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History of the Elvington Miners’ Welfare Hall

Image shows representatives at the official opening of Elvington Welfare Hall in 1959.

Elvington Welfare Hall was built by D. C. Heard & Company in 1959, having been designed by the architect D. H. Seabrooke, and the building was officially opened by Mr. H. Atkinson, Chief Officer of C.I.S.W.O. (Coal Industry Social Welfare Organisation) on 22nd August 1959. The hall had been built in Elvington for the mining community of that was located near Tilmanstone Colliery. The land on which the Welfare Hall was built had formerly belonged to the Tilmanstone Colliery Welfare Scheme charity, which was made in conveyance on 3rd February 1941, between the Elvington Tenant’s Ltd., Francis Digby Mottramand three others, alongside another adjacent piece of land. The same land had formerly belonged to a different charity and was made in conveyance on 22nd February 193

The hall cost £12,000 to build and the money had been granted by C.I.S.W.O. and the Ministry of Education. The floor of the hall was made of Japanese Maple, which was special imported and was used specifically to stand up to the anticipated hard wear. The Tilmanstone Colliery Welfare Committee provided a further £500 for the necessary furnishings, cleaning machines, microphones circuit, crockery and kitchen facilities. The hall also had a stage with curtains and behind them were changing rooms, which were made to allow for theatre productions to be held in the hall.

The Colliery Welfare Committee established three basic principles for the use of the hall, which meant in order that children might accompany their parents to functions, the sale of intoxicants on the premises would not be permitted. The hall would be made available to any recognised organisation without discrimination on the grounds of political, or religious beliefs. The decision was Ade that the hall would not be hired to any individual running a function for private gain.

Some of the activities that were regularly held at the hall included the County Library and Child Welfare Clinics, regular meetings of the Eythorne District Darby and Joan Club, the Eythorne and Elvington Branch of the Women’s Institute, the Welfare Dramatic Group, and a Welfare Badminton Club. The various sports teams would often hold their dances, social meetings and whist drives in the hall, along with the Youth Club. The Tilmanstone Branch of the National Union of Mineworkers (N.U.M.) held their general meetings in the hall as and when required, and it was also used for many local family wedding receptions. The hall was used as the official inspection and stamping section for the area by the Weights and Measures Department for Kent County Council. To help encourage smaller organisations, the hire charges for the hall were kept low, and the upkeep of the building was subsidised from the organisation from the Tilmanstone Colliery levy.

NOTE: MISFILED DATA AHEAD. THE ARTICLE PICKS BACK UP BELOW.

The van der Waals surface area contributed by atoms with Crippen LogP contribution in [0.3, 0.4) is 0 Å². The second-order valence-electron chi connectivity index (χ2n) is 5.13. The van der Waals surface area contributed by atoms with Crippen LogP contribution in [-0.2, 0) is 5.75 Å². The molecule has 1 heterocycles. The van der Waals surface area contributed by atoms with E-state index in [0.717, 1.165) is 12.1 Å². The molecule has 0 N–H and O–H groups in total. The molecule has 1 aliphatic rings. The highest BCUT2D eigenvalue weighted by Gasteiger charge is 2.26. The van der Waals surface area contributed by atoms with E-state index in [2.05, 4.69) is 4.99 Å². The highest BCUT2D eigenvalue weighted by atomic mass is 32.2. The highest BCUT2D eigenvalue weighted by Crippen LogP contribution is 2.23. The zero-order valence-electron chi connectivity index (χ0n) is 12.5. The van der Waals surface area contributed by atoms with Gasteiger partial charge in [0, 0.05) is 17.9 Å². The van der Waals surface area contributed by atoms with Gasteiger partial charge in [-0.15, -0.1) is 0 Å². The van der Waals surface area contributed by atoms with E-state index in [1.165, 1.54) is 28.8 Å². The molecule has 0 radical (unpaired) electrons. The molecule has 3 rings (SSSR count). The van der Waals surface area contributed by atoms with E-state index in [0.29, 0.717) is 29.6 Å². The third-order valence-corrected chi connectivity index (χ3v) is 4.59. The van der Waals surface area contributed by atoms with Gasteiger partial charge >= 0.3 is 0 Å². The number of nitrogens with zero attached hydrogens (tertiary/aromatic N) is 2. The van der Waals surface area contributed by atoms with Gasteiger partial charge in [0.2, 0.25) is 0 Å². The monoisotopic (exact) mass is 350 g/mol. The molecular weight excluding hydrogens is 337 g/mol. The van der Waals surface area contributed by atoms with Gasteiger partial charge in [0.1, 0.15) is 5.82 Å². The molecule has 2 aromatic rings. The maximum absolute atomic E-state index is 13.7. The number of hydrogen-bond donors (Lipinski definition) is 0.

After the closure of the colliery, the hall was donated to the people of Elvington. However, the community was unable to generate enough money from the hiring of the hall and the facilities to cover the maintenance costs, which eventually led to the hall falling into disrepair. The site was boarded up in 1992, and in December 1997 was gutted by a fire. In August 1999, a newly built community centre was officially opened by local Labour M.P. Gwyn Prosser. The new Elvington Community Centre was rebuilt and fully refurbished with the whole scheme costing £320,000, which was funded by Eythorne Parish Council, the district councils, the Rural Development Commission, English Partnerships, and slice of the Government’s Single Regeneration Budget. The building held a regular health clinic, rear car parking, an all-weather sports court, and a specially designed computer upstairs suite, which is served with access by a disabled lift. The centre started its first computer courses in 2000, with 12 computers being paid for by the RR Grant, and four more provided by UK Online. Computer courses were provide by Skillnet, with sessions on Mondays, Wednesday and Thursdays.

The computer room has since been occupied by the Elvington and Eythorne Heritage Group, which was formed as a group in 2011, and the room began to be occupied by the group in March 2013. The heritage group is responsible for collecting archiving and displaying the heritage of the parishes of Eythorne, Elvington, Waldershare and Tilmanstone Colliery.

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